Over the last couple of days that I’ve been out in the Illinois countryside, I decided to make some panoramas by using Photomerge in Photoshop (Elements). Most of these are stitched from at least 5 images, some more. These are not true panoramas in that I simply hand-held the camera and rotated my point of view, rather than using a more sophisticated nodal point panoramic system. Maybe someday…but until then, these work pretty well!
I returned to some of the same territory I visited two days ago when I pondered whether color or black & white was preferred. Many of you “liked” the post, but did not comment. Please feel free to let me know what you think, like, or don’t like. I “like” a fresh perspective! Today’s post includes photos in color, no black and white…although one is pretty monochromatic, as you will see. I thought the weather was going to break, and it did in a way, with bright blue skies showing through openings in parting clouds. But, the weather did proceed to close in and I could see rain falling in the distance. As much as I wanted to stay out, I decided to head for home and try mowing (or should I say baling?) the 6 inches of grass in my yard before it got wet once again.
I went out this afternoon thinking the weather was breaking and I’d catch some sunlight on the emerging corn. Well, that didn’t exactly work out, but the clouds made for a dramatic backdrop. The sky also lent itself to a black & white treatment, so I’ll ask, which do you prefer, color or black & white?
Things are getting kind of crazy around here with this winter weather we’re having. Today we had “thundersnow” – snowing with lightning and thunder at the same time! Followed by freezing rain and sleet. And more snow. Tomorrow, the weather prediction is for sunny and 45 degrees. Do I shovel or let it melt? I chose the former with the hope that the less the sun has to melt, the faster we may see dry pavement. In the mean time, expect a mud hole for a back yard.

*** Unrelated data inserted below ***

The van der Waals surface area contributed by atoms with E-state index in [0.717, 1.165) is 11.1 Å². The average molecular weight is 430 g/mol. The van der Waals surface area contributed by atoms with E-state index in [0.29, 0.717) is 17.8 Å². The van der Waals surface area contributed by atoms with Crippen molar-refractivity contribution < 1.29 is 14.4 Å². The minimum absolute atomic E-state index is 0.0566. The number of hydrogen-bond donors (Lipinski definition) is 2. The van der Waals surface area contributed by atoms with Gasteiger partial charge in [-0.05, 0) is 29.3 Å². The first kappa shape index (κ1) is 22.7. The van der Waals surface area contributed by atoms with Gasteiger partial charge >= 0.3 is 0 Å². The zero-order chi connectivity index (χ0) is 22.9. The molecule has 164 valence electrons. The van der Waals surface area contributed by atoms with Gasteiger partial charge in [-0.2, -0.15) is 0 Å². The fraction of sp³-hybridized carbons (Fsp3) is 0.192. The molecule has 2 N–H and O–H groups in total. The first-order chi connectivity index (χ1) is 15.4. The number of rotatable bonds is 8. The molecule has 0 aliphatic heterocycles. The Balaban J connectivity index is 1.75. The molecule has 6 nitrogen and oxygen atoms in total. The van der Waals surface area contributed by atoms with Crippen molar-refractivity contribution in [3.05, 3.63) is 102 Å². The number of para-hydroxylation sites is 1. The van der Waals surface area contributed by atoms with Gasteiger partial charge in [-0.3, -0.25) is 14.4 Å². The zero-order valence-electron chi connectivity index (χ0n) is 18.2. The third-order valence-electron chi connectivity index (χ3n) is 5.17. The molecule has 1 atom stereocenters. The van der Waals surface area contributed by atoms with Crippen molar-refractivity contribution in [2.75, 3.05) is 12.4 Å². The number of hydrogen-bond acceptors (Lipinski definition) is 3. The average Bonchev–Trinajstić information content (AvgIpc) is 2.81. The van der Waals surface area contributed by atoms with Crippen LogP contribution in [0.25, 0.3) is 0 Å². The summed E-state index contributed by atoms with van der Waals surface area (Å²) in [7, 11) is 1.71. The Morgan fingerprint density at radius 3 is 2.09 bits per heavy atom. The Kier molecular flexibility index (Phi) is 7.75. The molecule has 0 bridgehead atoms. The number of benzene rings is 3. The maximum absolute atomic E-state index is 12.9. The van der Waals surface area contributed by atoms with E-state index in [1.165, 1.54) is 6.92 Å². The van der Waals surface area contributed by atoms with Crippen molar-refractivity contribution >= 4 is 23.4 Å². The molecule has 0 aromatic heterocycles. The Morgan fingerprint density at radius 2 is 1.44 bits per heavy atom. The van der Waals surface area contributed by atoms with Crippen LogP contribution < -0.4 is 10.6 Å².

The “boys”, Finn and Bailie, are pretty much going stir crazy as well. For two active goldens, this can mean havoc in the house. [Bailie turned 1 year old today, so he’s totally jazzed.] Anyhow, at some point during all this craziness, I got the dog signal for needing to go, as in go outside to do their doggie business. Once the doggie business is completed, the boys often engage in other activities, such as rock ’em, sock ’em, roll in the snow dog play fight. I snuck out and chronicled the latest event.
Here is the setting, a snowy back yard:
It’s been cold here in central Illinois…like never getting above freezing during the day and down to single digits at night. Four to six inches of snow is expected tonight. Brrr….
To shake off some of this pre-Christmas winter blahs, I recall that I never posted some photos from last spring (I think some of these did appear on Facebook, but that’s a different audience). All of these images were created in the backyard of a woman here in town, reflecting several thousand bulbs of various kinds, but mostly tulips. The variety is astounding. I’ve taken photos here before but this was the first time I actually was able to leave the sidewalk and get deep into her yard. I’d love to do this at our home, but unlike her, I can’t afford a full-time gardener. So, I’ll take it a little slower (I did plant about 70 bulbs this past fall, can’t wait for spring).
After visiting the Emiquon for the sunrise, I took a leisurely drive on a winding trip through the countryside on my return home. As the afternoon progressed, the light kept improving and it was fun to stop along the road wherever I might be, jump out, snap a few pics, and move on. It made for a very long day, but I felt photographically “juiced.” I came upon an small cemetery north of Lewistown with many markers from the mid-1800’s. Lewistown’s county courthouse is grand – I’ve featured it previously. Illinois is deservedly regarded as a flat state (see my Red Barn photo), but there are many areas that have a very rolling topography. It was a fine afternoon to capture some of it.